Changing direction in waves is costly
Shallow marine ecosystems with dynamic wave surges, such as coral reefs, exhibits an extremely high biodiversity of fish. For these fishes, swimming in a wave-swept habitat represents a challenge as they are often site-attached, where maintaining access to specific feeding or refuge sites requires them to hold station within the water column.
An international collaboration between researchers from Copenhagen University, Hawaii Pacific University (HPU) and Indiana University in USA have recently published a study on how energetically expensive it is for fish to swim in wave-swept habitats like coral reefs. The study is published in the Journal of Experimental Biology.
The researchers used a swimming respirometer to measure different coral reef fish energy and oxygen consumption. These measurements were taken while the fishes were swimming steady and under simulated wave surges with different intensities and direction changes of the waterflow.
- ”Our study shows, that coral reef fish that has to constantly turn and accelerate to compensate for the wave surge, has twice the energy expenditure compared to fish that lives in calm water with no waves. Surprisingly, the most expensive part of dealing with the wave surge was the constant turning and not the continuously change in swimming speeds”, says Ph.D. student Mathias Sørensen from University of Hawaii, who is the first author on the publication. Mathias is a former student at the Biological institute, Copenhagen University.
Physiological adaptation to living in coral reefs
The immense diversification coral reef fishes have in body sizes and shapes is most likely driven by a pressure to adapt to become more maneuverable, making it easier to survive in a ever changing and dynamic sea. Up to about 80% of all reef fish swim by flapping their pectoral fins on their sides as opposed to the more common swimming type of beating its caudal tail.
- Professor John Fleng Steffensen, from the Marinebiological section, Biological institution says: “When we compare difference species of reef fish, it is apparent, that the fish have evolved a certain physiology to reduce energy expenditure in the habitat they are specialized in. So, some body shapes are specialized to handle specific intensities of wave surges”.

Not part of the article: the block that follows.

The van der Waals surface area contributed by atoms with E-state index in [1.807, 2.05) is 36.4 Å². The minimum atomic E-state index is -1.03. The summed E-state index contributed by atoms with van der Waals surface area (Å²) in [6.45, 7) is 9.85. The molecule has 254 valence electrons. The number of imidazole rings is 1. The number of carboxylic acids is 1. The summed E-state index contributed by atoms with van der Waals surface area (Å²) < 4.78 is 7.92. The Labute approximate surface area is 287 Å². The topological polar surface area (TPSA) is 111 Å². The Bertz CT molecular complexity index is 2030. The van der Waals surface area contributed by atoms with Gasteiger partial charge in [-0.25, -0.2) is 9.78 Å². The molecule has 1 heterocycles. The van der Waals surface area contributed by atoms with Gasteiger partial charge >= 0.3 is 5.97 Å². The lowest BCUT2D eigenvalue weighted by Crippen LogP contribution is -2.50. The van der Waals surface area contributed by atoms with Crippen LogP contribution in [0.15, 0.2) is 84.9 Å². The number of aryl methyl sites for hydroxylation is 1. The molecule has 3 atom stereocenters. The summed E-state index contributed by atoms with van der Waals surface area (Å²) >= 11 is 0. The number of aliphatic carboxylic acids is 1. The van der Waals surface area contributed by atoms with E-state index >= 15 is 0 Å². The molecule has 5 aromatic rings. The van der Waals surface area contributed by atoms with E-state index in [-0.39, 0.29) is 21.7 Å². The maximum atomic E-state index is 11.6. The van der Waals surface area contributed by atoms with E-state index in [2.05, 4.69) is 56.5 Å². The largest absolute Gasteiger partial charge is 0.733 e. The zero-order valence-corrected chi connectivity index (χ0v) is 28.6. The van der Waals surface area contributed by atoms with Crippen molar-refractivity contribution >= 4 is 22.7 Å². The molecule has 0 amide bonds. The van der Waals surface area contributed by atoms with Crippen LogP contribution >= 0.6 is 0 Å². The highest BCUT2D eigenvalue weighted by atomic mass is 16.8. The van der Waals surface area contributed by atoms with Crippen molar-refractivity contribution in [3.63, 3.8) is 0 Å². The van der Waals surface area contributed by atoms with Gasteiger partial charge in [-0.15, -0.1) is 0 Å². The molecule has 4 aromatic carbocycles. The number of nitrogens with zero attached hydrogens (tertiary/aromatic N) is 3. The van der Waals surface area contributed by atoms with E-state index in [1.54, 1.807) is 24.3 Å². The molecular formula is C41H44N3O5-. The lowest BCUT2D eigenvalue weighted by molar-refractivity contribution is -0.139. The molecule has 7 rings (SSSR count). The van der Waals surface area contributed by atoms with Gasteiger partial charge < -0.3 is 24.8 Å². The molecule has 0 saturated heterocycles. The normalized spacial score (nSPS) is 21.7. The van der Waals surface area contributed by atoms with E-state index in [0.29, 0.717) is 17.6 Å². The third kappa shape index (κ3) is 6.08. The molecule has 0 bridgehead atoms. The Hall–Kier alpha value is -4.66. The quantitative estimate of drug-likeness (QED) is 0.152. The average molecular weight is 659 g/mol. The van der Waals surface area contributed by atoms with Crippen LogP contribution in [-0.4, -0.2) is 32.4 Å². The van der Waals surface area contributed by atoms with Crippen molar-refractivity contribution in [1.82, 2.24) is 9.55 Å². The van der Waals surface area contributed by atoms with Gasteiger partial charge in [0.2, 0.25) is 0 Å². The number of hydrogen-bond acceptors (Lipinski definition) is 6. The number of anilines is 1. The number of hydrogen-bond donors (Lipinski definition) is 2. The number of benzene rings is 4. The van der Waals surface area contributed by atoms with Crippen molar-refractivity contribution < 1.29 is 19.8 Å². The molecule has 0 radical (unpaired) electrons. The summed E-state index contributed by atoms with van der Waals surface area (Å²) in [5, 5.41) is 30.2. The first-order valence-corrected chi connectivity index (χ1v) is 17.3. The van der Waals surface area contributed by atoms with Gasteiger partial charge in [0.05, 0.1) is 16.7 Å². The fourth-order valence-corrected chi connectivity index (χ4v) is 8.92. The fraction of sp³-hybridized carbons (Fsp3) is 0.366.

The study shows that fishes exposed to bidirectional flow regimes face a constant trade-off between energetic constraints and maximization of fitness-related activities, a balance that might change with changes in wave activity and coastal exposure.
Mathias Sørensen did his B.Sc. in John Fleng Steffensen’s research group and then graduated in Marine science at Hawaii Pacific University with professor Keith E Korsmeyer.
What studying abroad as a biology student might lead to
Mathias explains that it has been an educational experience completing his education at a university abroad, men that is has also led to some interesting collaborations:
“To study at a university abroad was undoubtedly challenging and extremely nerve-wrecking to begin with. However, it has also been extremely rewarding both professionally and personally. Academically, it has not only led to research in the tropical paradise Hawaii is, but has also opened up research opportunities on Lizard Island in Australia, a small and very isolated tropical research station, as well as in Seattle at Friday Harbor Laboratories - both in collaboration with John Fleng Steffensen. A collaboration that will continue, now that I have now been admitted as a PhD student at the University of Hawaii”.
The study was supported by Carlsbergfondet. The tuition fees of Mathias was covered by grants from Knud Højgaards Fond, Direktør Ib Henriksens Fond and Nordea-Fonden.
Professor John Fleng Steffensen
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